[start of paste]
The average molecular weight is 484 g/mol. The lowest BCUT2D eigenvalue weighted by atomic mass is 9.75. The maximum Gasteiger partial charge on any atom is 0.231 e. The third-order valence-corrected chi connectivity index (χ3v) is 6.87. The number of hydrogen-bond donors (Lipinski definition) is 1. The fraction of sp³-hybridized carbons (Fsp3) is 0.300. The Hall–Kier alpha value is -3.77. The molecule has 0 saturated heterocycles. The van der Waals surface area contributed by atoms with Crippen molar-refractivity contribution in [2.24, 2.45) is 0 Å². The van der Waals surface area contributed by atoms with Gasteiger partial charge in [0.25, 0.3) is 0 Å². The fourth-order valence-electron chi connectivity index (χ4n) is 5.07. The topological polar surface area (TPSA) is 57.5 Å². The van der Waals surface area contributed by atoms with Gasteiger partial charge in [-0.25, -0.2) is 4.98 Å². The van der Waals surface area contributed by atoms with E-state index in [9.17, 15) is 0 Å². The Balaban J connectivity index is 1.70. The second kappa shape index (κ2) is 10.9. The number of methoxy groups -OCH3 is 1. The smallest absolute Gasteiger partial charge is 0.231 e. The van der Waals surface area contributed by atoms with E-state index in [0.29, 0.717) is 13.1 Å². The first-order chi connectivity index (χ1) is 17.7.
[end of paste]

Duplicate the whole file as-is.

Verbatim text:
The average molecular weight is 484 g/mol. The lowest BCUT2D eigenvalue weighted by atomic mass is 9.75. The maximum Gasteiger partial charge on any atom is 0.231 e. The third-order valence-corrected chi connectivity index (χ3v) is 6.87. The number of hydrogen-bond donors (Lipinski definition) is 1. The fraction of sp³-hybridized carbons (Fsp3) is 0.300. The Hall–Kier alpha value is -3.77. The molecule has 0 saturated heterocycles. The van der Waals surface area contributed by atoms with Crippen molar-refractivity contribution in [2.24, 2.45) is 0 Å². The van der Waals surface area contributed by atoms with Gasteiger partial charge in [0.25, 0.3) is 0 Å². The fourth-order valence-electron chi connectivity index (χ4n) is 5.07. The topological polar surface area (TPSA) is 57.5 Å². The van der Waals surface area contributed by atoms with Gasteiger partial charge in [-0.25, -0.2) is 4.98 Å². The van der Waals surface area contributed by atoms with E-state index in [9.17, 15) is 0 Å². The Balaban J connectivity index is 1.70. The second kappa shape index (κ2) is 10.9. The number of methoxy groups -OCH3 is 1. The smallest absolute Gasteiger partial charge is 0.231 e. The van der Waals surface area contributed by atoms with E-state index in [0.29, 0.717) is 13.1 Å². The first-order chi connectivity index (χ1) is 17.7.